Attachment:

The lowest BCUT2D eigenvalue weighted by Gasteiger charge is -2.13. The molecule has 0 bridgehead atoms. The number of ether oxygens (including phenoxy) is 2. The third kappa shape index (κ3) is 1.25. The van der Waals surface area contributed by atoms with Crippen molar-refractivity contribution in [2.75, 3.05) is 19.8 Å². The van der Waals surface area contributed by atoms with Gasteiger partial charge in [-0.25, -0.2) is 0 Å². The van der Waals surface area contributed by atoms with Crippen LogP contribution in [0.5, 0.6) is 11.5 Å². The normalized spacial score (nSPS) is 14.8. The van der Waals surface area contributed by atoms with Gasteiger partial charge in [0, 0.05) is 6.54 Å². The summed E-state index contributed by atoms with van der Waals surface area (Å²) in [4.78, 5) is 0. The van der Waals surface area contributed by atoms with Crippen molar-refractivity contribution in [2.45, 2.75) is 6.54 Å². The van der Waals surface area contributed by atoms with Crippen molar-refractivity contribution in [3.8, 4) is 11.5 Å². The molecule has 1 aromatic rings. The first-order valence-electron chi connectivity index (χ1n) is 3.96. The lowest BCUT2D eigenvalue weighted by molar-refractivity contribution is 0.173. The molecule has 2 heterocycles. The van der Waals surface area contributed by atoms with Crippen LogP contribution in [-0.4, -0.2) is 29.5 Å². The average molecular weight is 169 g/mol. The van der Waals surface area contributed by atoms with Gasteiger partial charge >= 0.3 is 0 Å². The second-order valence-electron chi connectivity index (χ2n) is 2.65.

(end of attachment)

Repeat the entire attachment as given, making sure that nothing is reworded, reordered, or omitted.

The lowest BCUT2D eigenvalue weighted by Gasteiger charge is -2.13. The molecule has 0 bridgehead atoms. The number of ether oxygens (including phenoxy) is 2. The third kappa shape index (κ3) is 1.25. The van der Waals surface area contributed by atoms with Crippen molar-refractivity contribution in [2.75, 3.05) is 19.8 Å². The van der Waals surface area contributed by atoms with Gasteiger partial charge in [-0.25, -0.2) is 0 Å². The van der Waals surface area contributed by atoms with Crippen LogP contribution in [0.5, 0.6) is 11.5 Å². The normalized spacial score (nSPS) is 14.8. The van der Waals surface area contributed by atoms with Gasteiger partial charge in [0, 0.05) is 6.54 Å². The summed E-state index contributed by atoms with van der Waals surface area (Å²) in [4.78, 5) is 0. The van der Waals surface area contributed by atoms with Crippen molar-refractivity contribution in [2.45, 2.75) is 6.54 Å². The van der Waals surface area contributed by atoms with Crippen molar-refractivity contribution in [3.8, 4) is 11.5 Å². The molecule has 1 aromatic rings. The first-order valence-electron chi connectivity index (χ1n) is 3.96. The lowest BCUT2D eigenvalue weighted by molar-refractivity contribution is 0.173. The molecule has 2 heterocycles. The van der Waals surface area contributed by atoms with Crippen LogP contribution in [-0.4, -0.2) is 29.5 Å². The average molecular weight is 169 g/mol. The van der Waals surface area contributed by atoms with Gasteiger partial charge >= 0.3 is 0 Å². The second-order valence-electron chi connectivity index (χ2n) is 2.65.